I love hearing about upcoming trends…
… especially when it’s the start of a new year and everyone seems eager to re-work their spaces. Everything I’ve been hearing from both overseas forecasters and local ones is that dark and moody interiors are working their way to the forefront and that the bright, minimalistic and Scandi-inspired designs are wearing thin. Personally, I don’t entirely buy that, not locally anyway. In Australia, we’re far too coastal to totally banish brights and whites completely, but it will be interesting to see how the trend in today’s post plays out in 2015.
Baroque Reloaded is the name I’ve given this trend, because it taps into the Rococo revival that was prominent a few years back (think ornate frames and chairs), but this new interpretation is taking the look in a far darker direction, so I’d expect some of us might finally get the guts to embrace a black feature wall or do something similarly daring with damask wallpaper.
UK-based forecaster Victoria Redshaw touched on this aesthetic when she spoke at Decor+Design last year, noting that in 2015 we’ll be looking toward history – particularly medieval times – for inspiration when it comes to our decor choices. She cited rich reds as one of the colours to dominate the landscape, and Pantone’s colour of the year, Marsala, certainly seems to back that up. I don’t believe this colour story (deep red, blacks, purples and dark blues) is going to be huge locally, but I do foresee maroon and deep purple soft furnishings rising in popularity, especially when Autumn decorating hits – against shades like charcoal grey and chocolate brown.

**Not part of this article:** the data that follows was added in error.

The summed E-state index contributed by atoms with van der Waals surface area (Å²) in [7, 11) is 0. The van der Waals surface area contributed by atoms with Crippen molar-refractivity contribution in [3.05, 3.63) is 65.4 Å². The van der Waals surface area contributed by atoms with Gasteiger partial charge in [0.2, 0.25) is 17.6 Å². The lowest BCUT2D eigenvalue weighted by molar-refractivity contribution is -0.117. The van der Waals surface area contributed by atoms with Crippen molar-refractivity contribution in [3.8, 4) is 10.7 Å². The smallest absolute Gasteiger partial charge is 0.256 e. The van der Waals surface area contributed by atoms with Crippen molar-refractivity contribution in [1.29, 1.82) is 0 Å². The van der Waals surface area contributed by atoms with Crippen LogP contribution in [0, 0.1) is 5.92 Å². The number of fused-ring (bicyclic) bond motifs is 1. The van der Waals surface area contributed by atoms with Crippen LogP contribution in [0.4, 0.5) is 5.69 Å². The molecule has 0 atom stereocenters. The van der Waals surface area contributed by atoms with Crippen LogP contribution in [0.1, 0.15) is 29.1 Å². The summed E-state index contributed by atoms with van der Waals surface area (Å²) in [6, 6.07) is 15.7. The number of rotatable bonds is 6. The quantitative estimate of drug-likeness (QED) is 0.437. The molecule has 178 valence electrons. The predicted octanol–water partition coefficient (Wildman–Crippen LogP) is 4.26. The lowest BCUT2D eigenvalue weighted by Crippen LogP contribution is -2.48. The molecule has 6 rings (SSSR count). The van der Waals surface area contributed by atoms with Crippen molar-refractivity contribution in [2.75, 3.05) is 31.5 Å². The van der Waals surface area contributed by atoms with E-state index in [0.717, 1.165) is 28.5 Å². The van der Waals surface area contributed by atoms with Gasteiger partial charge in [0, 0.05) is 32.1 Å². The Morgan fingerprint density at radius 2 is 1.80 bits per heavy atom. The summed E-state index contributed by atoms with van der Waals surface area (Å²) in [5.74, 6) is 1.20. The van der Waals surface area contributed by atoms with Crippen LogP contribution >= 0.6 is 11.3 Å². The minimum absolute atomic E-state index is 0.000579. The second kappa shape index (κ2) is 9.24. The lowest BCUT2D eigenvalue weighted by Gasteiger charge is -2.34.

US designer Genevieve Gorder held a talk late last year on trends and mentioned that she believed we’d be taking some style cues from the Viking era, so there seems to be a fair bit of merit to the notion that we’ll be looking toward finishes like weathered wood, dark beaten brass and embracing materials like velvet and tapestries. There’s definitely a sense of romance, cosiness and nostalgia in this trend that’ll allow lovers of layering to go wild with making their spaces feel homely.
The ornate shapes that are evident in furniture from the late Baroque and Rococo era will be present too, with clean lines moving aside to pave way for more curves and embellishments. This will probably mean salvage store refurbs are going to become big again, but the colourful transformations we’ve seen in the past (even I got in on those), will no longer take place. Instead, we’ll embrace the originality and darkness of these pieces and find ways to make them work with organic materials and soft textures (I hear fringe is making a comeback, too).
Aged mirrors and reflective surfaces will definitely play out in this trend but they’ll less shiny and more battered and bruised. Heavy drapes and curtains may make a comeback and furniture with studs and buttoning are definitely staying put for now.
>>> What are your thoughts on the Baroque Reloaded trend? I’d love to know if you love or loathe it in the comments below.